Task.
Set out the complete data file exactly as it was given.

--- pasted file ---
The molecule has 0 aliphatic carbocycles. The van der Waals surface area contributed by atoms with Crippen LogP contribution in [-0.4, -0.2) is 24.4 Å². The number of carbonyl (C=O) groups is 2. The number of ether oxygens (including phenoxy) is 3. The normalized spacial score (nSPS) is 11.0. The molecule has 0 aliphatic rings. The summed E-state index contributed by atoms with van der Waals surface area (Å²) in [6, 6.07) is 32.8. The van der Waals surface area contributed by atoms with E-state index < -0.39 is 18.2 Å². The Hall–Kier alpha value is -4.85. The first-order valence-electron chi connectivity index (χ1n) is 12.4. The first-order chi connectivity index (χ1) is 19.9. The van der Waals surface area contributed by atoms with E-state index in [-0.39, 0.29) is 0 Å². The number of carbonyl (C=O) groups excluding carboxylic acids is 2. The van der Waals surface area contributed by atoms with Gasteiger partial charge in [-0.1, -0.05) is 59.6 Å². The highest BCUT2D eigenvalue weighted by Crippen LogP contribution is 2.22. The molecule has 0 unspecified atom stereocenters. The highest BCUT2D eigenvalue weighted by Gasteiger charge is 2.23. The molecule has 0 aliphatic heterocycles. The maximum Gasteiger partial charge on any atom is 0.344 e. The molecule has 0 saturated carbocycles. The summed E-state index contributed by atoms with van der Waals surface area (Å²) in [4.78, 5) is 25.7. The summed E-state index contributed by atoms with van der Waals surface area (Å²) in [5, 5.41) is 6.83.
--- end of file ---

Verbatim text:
The molecule has 0 aliphatic carbocycles. The van der Waals surface area contributed by atoms with Crippen LogP contribution in [-0.4, -0.2) is 24.4 Å². The number of carbonyl (C=O) groups is 2. The number of ether oxygens (including phenoxy) is 3. The normalized spacial score (nSPS) is 11.0. The molecule has 0 aliphatic rings. The summed E-state index contributed by atoms with van der Waals surface area (Å²) in [6, 6.07) is 32.8. The van der Waals surface area contributed by atoms with E-state index < -0.39 is 18.2 Å². The Hall–Kier alpha value is -4.85. The first-order valence-electron chi connectivity index (χ1n) is 12.4. The first-order chi connectivity index (χ1) is 19.9. The van der Waals surface area contributed by atoms with E-state index in [-0.39, 0.29) is 0 Å². The number of carbonyl (C=O) groups excluding carboxylic acids is 2. The van der Waals surface area contributed by atoms with Gasteiger partial charge in [-0.1, -0.05) is 59.6 Å². The highest BCUT2D eigenvalue weighted by Crippen LogP contribution is 2.22. The molecule has 0 unspecified atom stereocenters. The highest BCUT2D eigenvalue weighted by Gasteiger charge is 2.23. The molecule has 0 aliphatic heterocycles. The maximum Gasteiger partial charge on any atom is 0.344 e. The molecule has 0 saturated carbocycles. The summed E-state index contributed by atoms with van der Waals surface area (Å²) in [4.78, 5) is 25.7. The summed E-state index contributed by atoms with van der Waals surface area (Å²) in [5, 5.41) is 6.83.